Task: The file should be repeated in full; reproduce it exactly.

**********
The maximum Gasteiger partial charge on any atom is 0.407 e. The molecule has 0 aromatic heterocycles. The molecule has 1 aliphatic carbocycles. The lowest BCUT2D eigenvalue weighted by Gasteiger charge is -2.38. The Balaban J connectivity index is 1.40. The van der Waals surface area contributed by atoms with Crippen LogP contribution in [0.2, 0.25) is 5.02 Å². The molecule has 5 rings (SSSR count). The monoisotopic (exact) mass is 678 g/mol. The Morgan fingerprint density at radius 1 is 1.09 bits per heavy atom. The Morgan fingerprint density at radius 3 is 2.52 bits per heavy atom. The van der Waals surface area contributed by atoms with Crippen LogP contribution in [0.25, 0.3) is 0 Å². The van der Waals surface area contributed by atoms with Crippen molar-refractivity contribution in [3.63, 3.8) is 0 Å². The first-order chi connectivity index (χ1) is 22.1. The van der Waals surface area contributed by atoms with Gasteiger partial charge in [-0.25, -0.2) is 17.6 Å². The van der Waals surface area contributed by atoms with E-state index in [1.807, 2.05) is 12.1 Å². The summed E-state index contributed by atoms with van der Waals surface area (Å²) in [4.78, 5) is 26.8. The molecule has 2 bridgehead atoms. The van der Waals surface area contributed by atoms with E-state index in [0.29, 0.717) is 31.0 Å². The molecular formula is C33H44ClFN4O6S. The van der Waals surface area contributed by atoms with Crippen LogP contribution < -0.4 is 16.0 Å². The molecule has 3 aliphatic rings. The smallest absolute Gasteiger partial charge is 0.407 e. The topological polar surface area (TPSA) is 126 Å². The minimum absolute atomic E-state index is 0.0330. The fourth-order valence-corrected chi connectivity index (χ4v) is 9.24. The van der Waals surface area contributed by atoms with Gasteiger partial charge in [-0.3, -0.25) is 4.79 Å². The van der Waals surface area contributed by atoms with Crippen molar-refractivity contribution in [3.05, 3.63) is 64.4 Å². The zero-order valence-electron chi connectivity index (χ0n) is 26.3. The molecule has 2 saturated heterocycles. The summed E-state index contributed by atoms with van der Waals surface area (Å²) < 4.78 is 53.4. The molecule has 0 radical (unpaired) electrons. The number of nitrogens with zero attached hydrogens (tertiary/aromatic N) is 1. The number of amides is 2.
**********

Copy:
The maximum Gasteiger partial charge on any atom is 0.407 e. The molecule has 0 aromatic heterocycles. The molecule has 1 aliphatic carbocycles. The lowest BCUT2D eigenvalue weighted by Gasteiger charge is -2.38. The Balaban J connectivity index is 1.40. The van der Waals surface area contributed by atoms with Crippen LogP contribution in [0.2, 0.25) is 5.02 Å². The molecule has 5 rings (SSSR count). The monoisotopic (exact) mass is 678 g/mol. The Morgan fingerprint density at radius 1 is 1.09 bits per heavy atom. The Morgan fingerprint density at radius 3 is 2.52 bits per heavy atom. The van der Waals surface area contributed by atoms with Crippen LogP contribution in [0.25, 0.3) is 0 Å². The van der Waals surface area contributed by atoms with Crippen molar-refractivity contribution in [3.63, 3.8) is 0 Å². The first-order chi connectivity index (χ1) is 22.1. The van der Waals surface area contributed by atoms with Gasteiger partial charge in [-0.25, -0.2) is 17.6 Å². The van der Waals surface area contributed by atoms with E-state index in [1.807, 2.05) is 12.1 Å². The summed E-state index contributed by atoms with van der Waals surface area (Å²) in [4.78, 5) is 26.8. The molecule has 2 bridgehead atoms. The van der Waals surface area contributed by atoms with E-state index in [0.29, 0.717) is 31.0 Å². The molecular formula is C33H44ClFN4O6S. The van der Waals surface area contributed by atoms with Crippen LogP contribution < -0.4 is 16.0 Å². The molecule has 3 aliphatic rings. The smallest absolute Gasteiger partial charge is 0.407 e. The topological polar surface area (TPSA) is 126 Å². The minimum absolute atomic E-state index is 0.0330. The fourth-order valence-corrected chi connectivity index (χ4v) is 9.24. The van der Waals surface area contributed by atoms with Gasteiger partial charge in [-0.3, -0.25) is 4.79 Å². The van der Waals surface area contributed by atoms with Crippen molar-refractivity contribution in [3.05, 3.63) is 64.4 Å². The zero-order valence-electron chi connectivity index (χ0n) is 26.3. The molecule has 2 saturated heterocycles. The summed E-state index contributed by atoms with van der Waals surface area (Å²) < 4.78 is 53.4. The molecule has 0 radical (unpaired) electrons. The number of nitrogens with zero attached hydrogens (tertiary/aromatic N) is 1. The number of amides is 2.